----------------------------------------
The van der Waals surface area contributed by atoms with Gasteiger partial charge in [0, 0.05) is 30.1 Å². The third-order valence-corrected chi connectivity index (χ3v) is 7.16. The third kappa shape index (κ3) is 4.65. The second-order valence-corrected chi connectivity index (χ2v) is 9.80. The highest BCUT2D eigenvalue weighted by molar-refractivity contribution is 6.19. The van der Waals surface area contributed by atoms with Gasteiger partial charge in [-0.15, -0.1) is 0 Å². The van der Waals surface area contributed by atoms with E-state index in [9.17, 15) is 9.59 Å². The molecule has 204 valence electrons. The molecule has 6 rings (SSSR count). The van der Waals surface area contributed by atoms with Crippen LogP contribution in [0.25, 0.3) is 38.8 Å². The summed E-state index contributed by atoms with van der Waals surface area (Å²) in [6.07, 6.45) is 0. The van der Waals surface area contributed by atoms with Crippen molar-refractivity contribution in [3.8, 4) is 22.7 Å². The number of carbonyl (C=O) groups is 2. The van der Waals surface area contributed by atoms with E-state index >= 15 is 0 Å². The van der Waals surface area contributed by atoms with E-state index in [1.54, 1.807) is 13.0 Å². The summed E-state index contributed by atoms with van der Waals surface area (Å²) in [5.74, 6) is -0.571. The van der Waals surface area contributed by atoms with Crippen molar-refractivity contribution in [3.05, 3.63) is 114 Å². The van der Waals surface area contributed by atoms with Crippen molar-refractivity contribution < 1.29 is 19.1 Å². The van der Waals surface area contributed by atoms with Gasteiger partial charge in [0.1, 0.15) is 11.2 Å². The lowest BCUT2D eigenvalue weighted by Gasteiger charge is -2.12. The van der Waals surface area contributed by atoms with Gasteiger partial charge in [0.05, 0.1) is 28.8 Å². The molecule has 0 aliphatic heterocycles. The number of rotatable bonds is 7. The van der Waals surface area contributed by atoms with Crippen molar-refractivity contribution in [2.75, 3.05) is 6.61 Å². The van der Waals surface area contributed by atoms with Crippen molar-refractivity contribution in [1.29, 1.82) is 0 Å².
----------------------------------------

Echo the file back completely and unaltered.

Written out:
The van der Waals surface area contributed by atoms with Gasteiger partial charge in [0, 0.05) is 30.1 Å². The third-order valence-corrected chi connectivity index (χ3v) is 7.16. The third kappa shape index (κ3) is 4.65. The second-order valence-corrected chi connectivity index (χ2v) is 9.80. The highest BCUT2D eigenvalue weighted by molar-refractivity contribution is 6.19. The van der Waals surface area contributed by atoms with Gasteiger partial charge in [-0.15, -0.1) is 0 Å². The van der Waals surface area contributed by atoms with E-state index in [9.17, 15) is 9.59 Å². The molecule has 204 valence electrons. The molecule has 6 rings (SSSR count). The van der Waals surface area contributed by atoms with Crippen LogP contribution in [0.25, 0.3) is 38.8 Å². The summed E-state index contributed by atoms with van der Waals surface area (Å²) in [6.07, 6.45) is 0. The van der Waals surface area contributed by atoms with Crippen molar-refractivity contribution in [3.8, 4) is 22.7 Å². The number of carbonyl (C=O) groups is 2. The van der Waals surface area contributed by atoms with E-state index >= 15 is 0 Å². The van der Waals surface area contributed by atoms with E-state index in [1.54, 1.807) is 13.0 Å². The summed E-state index contributed by atoms with van der Waals surface area (Å²) in [5.74, 6) is -0.571. The van der Waals surface area contributed by atoms with Crippen molar-refractivity contribution in [3.05, 3.63) is 114 Å². The van der Waals surface area contributed by atoms with Crippen molar-refractivity contribution < 1.29 is 19.1 Å². The van der Waals surface area contributed by atoms with Gasteiger partial charge in [0.1, 0.15) is 11.2 Å². The lowest BCUT2D eigenvalue weighted by Gasteiger charge is -2.12. The van der Waals surface area contributed by atoms with Gasteiger partial charge in [0.05, 0.1) is 28.8 Å². The molecule has 0 aliphatic heterocycles. The number of rotatable bonds is 7. The van der Waals surface area contributed by atoms with Crippen molar-refractivity contribution in [2.75, 3.05) is 6.61 Å². The van der Waals surface area contributed by atoms with Crippen molar-refractivity contribution in [1.29, 1.82) is 0 Å².